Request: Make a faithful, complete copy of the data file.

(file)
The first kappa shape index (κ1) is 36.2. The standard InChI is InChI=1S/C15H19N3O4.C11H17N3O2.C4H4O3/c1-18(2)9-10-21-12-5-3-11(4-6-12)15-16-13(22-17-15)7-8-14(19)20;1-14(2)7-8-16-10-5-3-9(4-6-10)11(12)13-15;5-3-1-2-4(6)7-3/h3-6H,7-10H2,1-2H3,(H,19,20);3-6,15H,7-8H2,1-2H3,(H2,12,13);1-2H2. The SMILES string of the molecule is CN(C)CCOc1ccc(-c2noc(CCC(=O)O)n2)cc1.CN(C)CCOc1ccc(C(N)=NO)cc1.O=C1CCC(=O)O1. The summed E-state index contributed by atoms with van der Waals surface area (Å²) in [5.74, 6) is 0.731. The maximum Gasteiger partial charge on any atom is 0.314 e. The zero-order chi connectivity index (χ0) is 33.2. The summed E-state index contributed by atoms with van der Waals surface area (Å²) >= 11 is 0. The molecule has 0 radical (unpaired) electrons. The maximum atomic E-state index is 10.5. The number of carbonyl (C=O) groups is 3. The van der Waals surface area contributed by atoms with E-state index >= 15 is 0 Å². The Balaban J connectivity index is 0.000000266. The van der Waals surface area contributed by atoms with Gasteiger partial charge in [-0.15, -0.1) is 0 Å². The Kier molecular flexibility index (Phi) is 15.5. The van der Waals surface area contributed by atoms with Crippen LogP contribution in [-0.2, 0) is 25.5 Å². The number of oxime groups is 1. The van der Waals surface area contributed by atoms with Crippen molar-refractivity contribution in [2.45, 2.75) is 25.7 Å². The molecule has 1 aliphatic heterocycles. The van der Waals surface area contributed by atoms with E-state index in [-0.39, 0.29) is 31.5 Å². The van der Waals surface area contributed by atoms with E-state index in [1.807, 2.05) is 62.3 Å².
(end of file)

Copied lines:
The first kappa shape index (κ1) is 36.2. The standard InChI is InChI=1S/C15H19N3O4.C11H17N3O2.C4H4O3/c1-18(2)9-10-21-12-5-3-11(4-6-12)15-16-13(22-17-15)7-8-14(19)20;1-14(2)7-8-16-10-5-3-9(4-6-10)11(12)13-15;5-3-1-2-4(6)7-3/h3-6H,7-10H2,1-2H3,(H,19,20);3-6,15H,7-8H2,1-2H3,(H2,12,13);1-2H2. The SMILES string of the molecule is CN(C)CCOc1ccc(-c2noc(CCC(=O)O)n2)cc1.CN(C)CCOc1ccc(C(N)=NO)cc1.O=C1CCC(=O)O1. The summed E-state index contributed by atoms with van der Waals surface area (Å²) in [5.74, 6) is 0.731. The maximum Gasteiger partial charge on any atom is 0.314 e. The zero-order chi connectivity index (χ0) is 33.2. The summed E-state index contributed by atoms with van der Waals surface area (Å²) >= 11 is 0. The molecule has 0 radical (unpaired) electrons. The maximum atomic E-state index is 10.5. The number of carbonyl (C=O) groups is 3. The van der Waals surface area contributed by atoms with E-state index >= 15 is 0 Å². The Balaban J connectivity index is 0.000000266. The van der Waals surface area contributed by atoms with Gasteiger partial charge in [-0.15, -0.1) is 0 Å². The Kier molecular flexibility index (Phi) is 15.5. The van der Waals surface area contributed by atoms with Crippen LogP contribution in [-0.2, 0) is 25.5 Å². The number of oxime groups is 1. The van der Waals surface area contributed by atoms with Crippen molar-refractivity contribution in [2.45, 2.75) is 25.7 Å². The molecule has 1 aliphatic heterocycles. The van der Waals surface area contributed by atoms with E-state index in [-0.39, 0.29) is 31.5 Å². The van der Waals surface area contributed by atoms with E-state index in [1.807, 2.05) is 62.3 Å².